Aug. 19, 2011 -- Francesca "Frankie" Robertson will tell anyone who asks that she is the fastest girl on a tricycle.
She is certainly the happiest. As she barrels down the sidewalk after her older brothers, her blue eyes sparkle beneath the rabbit ears on her bright-pink bunny bicycle helmet. The 4-year-old's laughter echoes through the neighborhood. She is truly on a joy ride.
This may be a typical scene for most children, but for Frankie, it is miraculous. Just four years ago -- at birth -- she weighed only 1 pound, 10 ounces. She was so small, her father's wedding ring fit around her forearm.
"She has cerebral palsy," Frankie's mother, Dana Robertson, said. "She's quadriplegic so she didn't have the strength in her legs."
Years of therapy helped Frankie slowly gain function in her arms and legs. Five months ago, she had trouble running and playing with her older brothers. But everything changed once she got her new red tricycle.
"She glides through her movements, and I put all that on the bike," Dana Robertson said. "The bike has given that to her."
The bike was a gift from Connie and Gordon Hankins. The Naperville, Ill., retirees, who have grandchildren of their own, are on a mission. In their basement workshop, they transform tricycles, adding high seat backs with seat belts, custom handlebars and Velcro foot clips so that children with disabilities can ride.
"This is not just a toy," Gordon Hankins said. "It builds strength they need, and then they get that confidence [that] they can do other things."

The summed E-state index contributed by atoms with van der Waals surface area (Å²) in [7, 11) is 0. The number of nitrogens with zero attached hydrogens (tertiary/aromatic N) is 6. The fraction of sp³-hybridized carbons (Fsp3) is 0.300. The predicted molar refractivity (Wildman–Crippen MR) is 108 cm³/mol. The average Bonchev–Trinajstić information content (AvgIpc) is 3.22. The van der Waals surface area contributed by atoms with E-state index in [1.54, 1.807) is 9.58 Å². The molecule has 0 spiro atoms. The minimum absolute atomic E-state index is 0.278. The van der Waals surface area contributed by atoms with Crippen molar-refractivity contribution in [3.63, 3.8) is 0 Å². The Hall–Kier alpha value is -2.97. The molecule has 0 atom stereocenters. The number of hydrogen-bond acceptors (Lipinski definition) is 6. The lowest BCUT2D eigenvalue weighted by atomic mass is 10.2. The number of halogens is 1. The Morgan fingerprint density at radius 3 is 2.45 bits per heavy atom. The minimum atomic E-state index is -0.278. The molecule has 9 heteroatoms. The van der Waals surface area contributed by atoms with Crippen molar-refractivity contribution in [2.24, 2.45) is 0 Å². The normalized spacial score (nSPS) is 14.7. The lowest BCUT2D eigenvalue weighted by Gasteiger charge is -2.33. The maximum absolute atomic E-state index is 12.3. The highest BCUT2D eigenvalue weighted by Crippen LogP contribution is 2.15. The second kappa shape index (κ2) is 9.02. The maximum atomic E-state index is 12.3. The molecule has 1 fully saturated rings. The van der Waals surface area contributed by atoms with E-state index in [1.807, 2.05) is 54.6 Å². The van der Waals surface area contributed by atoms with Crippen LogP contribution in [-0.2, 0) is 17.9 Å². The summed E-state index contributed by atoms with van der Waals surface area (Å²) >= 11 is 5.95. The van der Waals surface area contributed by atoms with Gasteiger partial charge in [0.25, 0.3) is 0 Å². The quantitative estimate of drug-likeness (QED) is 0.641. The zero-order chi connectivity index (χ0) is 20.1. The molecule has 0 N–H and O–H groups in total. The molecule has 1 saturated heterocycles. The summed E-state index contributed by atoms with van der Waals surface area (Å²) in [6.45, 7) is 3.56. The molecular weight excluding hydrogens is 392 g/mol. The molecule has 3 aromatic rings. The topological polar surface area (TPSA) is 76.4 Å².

Connie Hankins is a retired nurse; her husband, a retired telecommunications worker. Together, they now run the Therapy Oriented Tricycle TOT project. Since 1999, they've given away more than 900 free bikes to children nationwide.
Connie Hankins' file cabinet is filled with photos of every one of them. "I never get tired of it," she said of the smiles of children perched behind the handlebars.
Another cabinet is filled with thank you notes. She read some of them out loud.
"Thank you for giving our son Luke mobility," read one. "It brings tears to our eyes to see our daughter ride," read another.
After 50 years of marriage, the Hankinses' teamwork is evident. The pair can build and customize a tricycle in less that 15 minutes.
"We can build a bike without talking to each other," Connie Hankins said.
Each of the custom-built tricycles costs nearly $200, and the Hankinses rely on donations.
"We've exhausted our budget this year. We've extended it already," said Connie Hankins, "but I just can't tell them no."
The Hankinses continue to take requests, but they'll have to wait to fulfill them until donors come through.
The couple has spent thousands of their own dollars delivering the bikes to children across the country and the world. One family had the couple show them how to dismantle and re-assemble the bike before they shipped out to Afghanistan.
Noah Fontenot, 2, was the latest recipient of the couple's generosity. He also has cerebral palsy and requires braces to walk. He is wobbly on his feet, but moves freely strapped into his brand-new red tricycle.
His mother, sister and grandmother screamed, "Go, Noah!" as he took his first ride on a Hankins tricycle.
"He sees other kids riding their bikes, and he wants to get in and play along with them," said his mother, Debrena Clay. "This will be real good for him 'cause he'll fit right in."
Frankie's mother said the tricycle transformed her daughter's life. Speaking through tears, Dana Robertson called Gordon and Connie Hankins "angels" for what they'd given Frankie.
"Once she learns the confidence and believes in herself, she'll take that with her for a lifetime," she said.
When Frankie was asked where she wanted to go on her tricycle, she smiled wide and answered, "Everywhere."